Reality Distortion Fields and Naive Entrepreneurs

by Lucas Vargas

First coined to describe Steve Jobs’ charisma and its effects on employees, the reality distortion field (RDF) term has been generalized to refer to the effect on an audience’s sense of level of difficulty. It makes the audience believe that accomplishing a mission, no matter how complicated it could be, is possible.

But then a question comes to my mind. Is it possible for an entrepreneur to apply a lean startup methodology if he creates an RDF? To answer this question, we must distinguish two types of entrepreneurs.

The first group consists of people who create the RDF but not necessarily believe that the mission can be fulfilled. They use the rhetoric and charisma to convince their interlocutors, motivate them to accept an idea, regardless of whether they believe it or not. I would classify them as smart. I believe that Steve Jobs is part of this group of people. He doesn’t really believe that all the products he develops are going to be a success. He takes advantage of his celebrity status to create a lot of publicity and influence his employees, customers, and partners by saying: “isn’t this feature cool?”, even when he doesn’t think such feature is really cool.

The second is the group of people who link the RDF to passion. They declare their belief in the success of the idea and, as a consequence of expressed sincerity, they are able to convince their interlocutors. These are naive.

The biggest difference between the smart ones and the naive ones is that the former group has the ability to push back early on, to pivot even when minimum evidence is presented to them. They are the ones able to run a lean startup properly, to use customer feedback intensively throughout the development of the product in order to reach product market-fit. It doesn’t mean that they will replace their vision with data or customer feedback. Rather, they have a structured process of using customer development and analytics to prove or refute their hypothesis.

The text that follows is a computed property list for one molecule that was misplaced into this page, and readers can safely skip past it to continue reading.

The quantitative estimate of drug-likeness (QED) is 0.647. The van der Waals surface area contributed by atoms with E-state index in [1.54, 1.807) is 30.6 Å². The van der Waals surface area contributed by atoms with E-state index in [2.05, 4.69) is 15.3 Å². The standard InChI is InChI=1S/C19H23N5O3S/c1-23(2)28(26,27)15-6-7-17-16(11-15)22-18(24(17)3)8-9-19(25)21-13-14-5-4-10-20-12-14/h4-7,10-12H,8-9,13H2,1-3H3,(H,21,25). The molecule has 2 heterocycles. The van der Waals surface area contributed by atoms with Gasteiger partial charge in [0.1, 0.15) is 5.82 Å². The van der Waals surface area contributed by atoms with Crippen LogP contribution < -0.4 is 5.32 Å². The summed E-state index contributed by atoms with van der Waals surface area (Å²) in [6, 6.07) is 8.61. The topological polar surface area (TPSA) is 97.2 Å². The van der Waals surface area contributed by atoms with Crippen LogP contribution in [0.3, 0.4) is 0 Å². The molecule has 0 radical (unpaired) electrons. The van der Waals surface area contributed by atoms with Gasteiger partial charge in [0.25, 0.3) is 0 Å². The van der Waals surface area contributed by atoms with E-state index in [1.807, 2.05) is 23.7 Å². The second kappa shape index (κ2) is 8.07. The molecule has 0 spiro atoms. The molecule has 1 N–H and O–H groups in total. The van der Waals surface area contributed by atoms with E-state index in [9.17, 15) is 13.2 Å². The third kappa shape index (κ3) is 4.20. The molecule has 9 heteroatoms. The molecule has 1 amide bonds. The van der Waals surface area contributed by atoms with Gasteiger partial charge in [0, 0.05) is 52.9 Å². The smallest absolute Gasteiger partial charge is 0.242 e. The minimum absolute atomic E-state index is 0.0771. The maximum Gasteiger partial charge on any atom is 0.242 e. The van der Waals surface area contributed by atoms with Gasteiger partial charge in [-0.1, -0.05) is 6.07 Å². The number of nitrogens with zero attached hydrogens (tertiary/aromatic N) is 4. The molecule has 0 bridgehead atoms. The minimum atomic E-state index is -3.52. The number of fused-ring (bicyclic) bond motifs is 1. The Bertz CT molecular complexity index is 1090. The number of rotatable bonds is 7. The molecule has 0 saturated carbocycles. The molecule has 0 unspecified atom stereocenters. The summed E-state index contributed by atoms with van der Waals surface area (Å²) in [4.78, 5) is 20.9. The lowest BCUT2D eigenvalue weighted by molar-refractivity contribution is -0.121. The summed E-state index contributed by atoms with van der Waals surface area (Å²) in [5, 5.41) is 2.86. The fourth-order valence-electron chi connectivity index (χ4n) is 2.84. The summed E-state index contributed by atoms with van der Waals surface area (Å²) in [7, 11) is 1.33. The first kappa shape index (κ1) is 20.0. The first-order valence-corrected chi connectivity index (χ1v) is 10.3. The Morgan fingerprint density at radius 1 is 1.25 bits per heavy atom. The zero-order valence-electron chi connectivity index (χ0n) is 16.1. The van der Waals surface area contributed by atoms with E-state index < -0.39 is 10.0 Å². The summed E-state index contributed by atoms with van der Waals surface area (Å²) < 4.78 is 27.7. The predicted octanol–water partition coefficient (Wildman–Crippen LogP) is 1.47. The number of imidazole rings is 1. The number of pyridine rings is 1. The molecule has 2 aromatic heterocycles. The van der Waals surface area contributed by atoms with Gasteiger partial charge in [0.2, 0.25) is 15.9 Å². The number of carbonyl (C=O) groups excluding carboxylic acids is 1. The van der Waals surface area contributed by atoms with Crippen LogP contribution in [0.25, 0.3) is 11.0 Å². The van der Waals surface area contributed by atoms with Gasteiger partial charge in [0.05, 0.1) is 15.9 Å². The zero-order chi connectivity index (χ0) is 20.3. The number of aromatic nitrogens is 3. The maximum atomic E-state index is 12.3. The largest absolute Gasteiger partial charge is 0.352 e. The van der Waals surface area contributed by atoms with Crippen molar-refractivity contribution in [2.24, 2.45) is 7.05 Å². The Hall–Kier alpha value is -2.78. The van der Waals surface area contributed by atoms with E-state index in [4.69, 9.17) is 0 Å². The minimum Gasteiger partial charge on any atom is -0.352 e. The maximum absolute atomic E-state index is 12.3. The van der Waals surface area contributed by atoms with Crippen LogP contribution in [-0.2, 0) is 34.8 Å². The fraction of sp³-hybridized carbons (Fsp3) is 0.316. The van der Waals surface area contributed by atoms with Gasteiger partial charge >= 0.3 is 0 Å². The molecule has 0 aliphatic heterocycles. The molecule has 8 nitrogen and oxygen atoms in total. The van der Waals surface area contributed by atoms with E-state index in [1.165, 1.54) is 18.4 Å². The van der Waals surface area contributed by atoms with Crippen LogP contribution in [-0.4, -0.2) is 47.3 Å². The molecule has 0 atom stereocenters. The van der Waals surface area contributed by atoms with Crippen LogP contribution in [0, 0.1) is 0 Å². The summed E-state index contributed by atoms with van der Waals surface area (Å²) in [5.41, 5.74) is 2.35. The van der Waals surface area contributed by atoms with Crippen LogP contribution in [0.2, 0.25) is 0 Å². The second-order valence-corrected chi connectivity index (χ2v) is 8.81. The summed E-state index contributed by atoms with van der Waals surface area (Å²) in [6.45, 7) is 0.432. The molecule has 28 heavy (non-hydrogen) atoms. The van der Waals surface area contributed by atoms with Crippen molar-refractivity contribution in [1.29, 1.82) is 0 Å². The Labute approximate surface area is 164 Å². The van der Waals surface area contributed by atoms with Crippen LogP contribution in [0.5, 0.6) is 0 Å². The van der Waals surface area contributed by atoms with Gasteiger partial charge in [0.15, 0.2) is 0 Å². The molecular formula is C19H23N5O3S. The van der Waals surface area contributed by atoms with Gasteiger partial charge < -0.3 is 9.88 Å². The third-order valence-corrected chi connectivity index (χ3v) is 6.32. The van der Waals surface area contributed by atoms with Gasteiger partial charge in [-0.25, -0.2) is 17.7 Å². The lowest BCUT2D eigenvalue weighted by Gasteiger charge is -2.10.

The problem happens with the naive ones. When they create an RDF, they deeply believe that their idea is going to succeed; therefore they don’t pay attention to signals sent from the market, to what clients say. The extremely passionate naive entrepreneur believes that customers don’t know what they are looking for or there will be a different set of customers who will approve the original business idea, therefore the idea is still a success (at least in the entrepreneur’s mind). He is going to convince everybody that his idea is right. Employees will start believing that customer feedback was misinterpreted, while partners and investors will trust the entrepreneur’s vision. In this case, RDF is not compatible with the lean startup.

The challenge now is how to solve the problem of the naive entrepreneur? Their problem is that they don’t realize when their inside the distortion field. Therefore, they should create tools to prohibit them from entering that mode. In order to do so, they must have phases and solid milestones for each phase since the inception of the startup; such plan has to be approved by the team – employees and investors. Milestones have to indicate what hypotheses need to be proven according to a timeline. If hypotheses are not proven within the expected time, pivoting is necessary. This way, the entrepreneur will not be able to create a distortion field because the plan for pivoting had been designed and approved by everybody. An attempt to change the plan would create distress among the team and potentially tear the company down.